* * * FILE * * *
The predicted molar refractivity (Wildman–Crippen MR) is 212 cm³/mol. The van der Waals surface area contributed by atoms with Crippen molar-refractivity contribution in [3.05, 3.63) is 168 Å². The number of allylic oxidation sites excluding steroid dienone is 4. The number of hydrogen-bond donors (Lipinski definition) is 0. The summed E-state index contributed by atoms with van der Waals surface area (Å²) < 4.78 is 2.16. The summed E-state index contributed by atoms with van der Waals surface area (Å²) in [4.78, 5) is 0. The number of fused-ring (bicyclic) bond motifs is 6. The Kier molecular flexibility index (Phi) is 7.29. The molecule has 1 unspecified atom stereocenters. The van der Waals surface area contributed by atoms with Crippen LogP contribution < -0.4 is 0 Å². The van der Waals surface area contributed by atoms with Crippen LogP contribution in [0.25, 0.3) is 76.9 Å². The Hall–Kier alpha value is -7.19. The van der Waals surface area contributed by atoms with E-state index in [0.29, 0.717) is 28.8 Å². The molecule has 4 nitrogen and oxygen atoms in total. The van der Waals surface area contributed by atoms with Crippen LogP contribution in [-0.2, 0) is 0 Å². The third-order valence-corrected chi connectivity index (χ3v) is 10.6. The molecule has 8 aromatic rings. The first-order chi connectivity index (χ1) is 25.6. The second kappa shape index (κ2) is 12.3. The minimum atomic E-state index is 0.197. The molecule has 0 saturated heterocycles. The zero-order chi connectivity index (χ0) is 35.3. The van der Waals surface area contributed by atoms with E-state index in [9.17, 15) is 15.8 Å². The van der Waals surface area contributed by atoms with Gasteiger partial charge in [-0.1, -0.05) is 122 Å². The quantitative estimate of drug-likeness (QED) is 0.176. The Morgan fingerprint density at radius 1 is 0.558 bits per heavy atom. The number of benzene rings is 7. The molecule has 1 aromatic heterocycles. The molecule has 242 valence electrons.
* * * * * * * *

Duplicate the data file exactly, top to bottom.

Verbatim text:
The predicted molar refractivity (Wildman–Crippen MR) is 212 cm³/mol. The van der Waals surface area contributed by atoms with Crippen molar-refractivity contribution in [3.05, 3.63) is 168 Å². The number of allylic oxidation sites excluding steroid dienone is 4. The number of hydrogen-bond donors (Lipinski definition) is 0. The summed E-state index contributed by atoms with van der Waals surface area (Å²) < 4.78 is 2.16. The summed E-state index contributed by atoms with van der Waals surface area (Å²) in [4.78, 5) is 0. The number of fused-ring (bicyclic) bond motifs is 6. The Kier molecular flexibility index (Phi) is 7.29. The molecule has 1 unspecified atom stereocenters. The van der Waals surface area contributed by atoms with Crippen LogP contribution < -0.4 is 0 Å². The van der Waals surface area contributed by atoms with Crippen LogP contribution in [0.25, 0.3) is 76.9 Å². The Hall–Kier alpha value is -7.19. The van der Waals surface area contributed by atoms with E-state index in [0.29, 0.717) is 28.8 Å². The molecule has 4 nitrogen and oxygen atoms in total. The van der Waals surface area contributed by atoms with Crippen LogP contribution in [-0.2, 0) is 0 Å². The third-order valence-corrected chi connectivity index (χ3v) is 10.6. The molecule has 8 aromatic rings. The first-order chi connectivity index (χ1) is 25.6. The second kappa shape index (κ2) is 12.3. The minimum atomic E-state index is 0.197. The molecule has 0 saturated heterocycles. The zero-order chi connectivity index (χ0) is 35.3. The van der Waals surface area contributed by atoms with E-state index in [9.17, 15) is 15.8 Å². The van der Waals surface area contributed by atoms with Gasteiger partial charge in [-0.1, -0.05) is 122 Å². The quantitative estimate of drug-likeness (QED) is 0.176. The Morgan fingerprint density at radius 1 is 0.558 bits per heavy atom. The number of benzene rings is 7. The molecule has 1 aromatic heterocycles. The molecule has 242 valence electrons.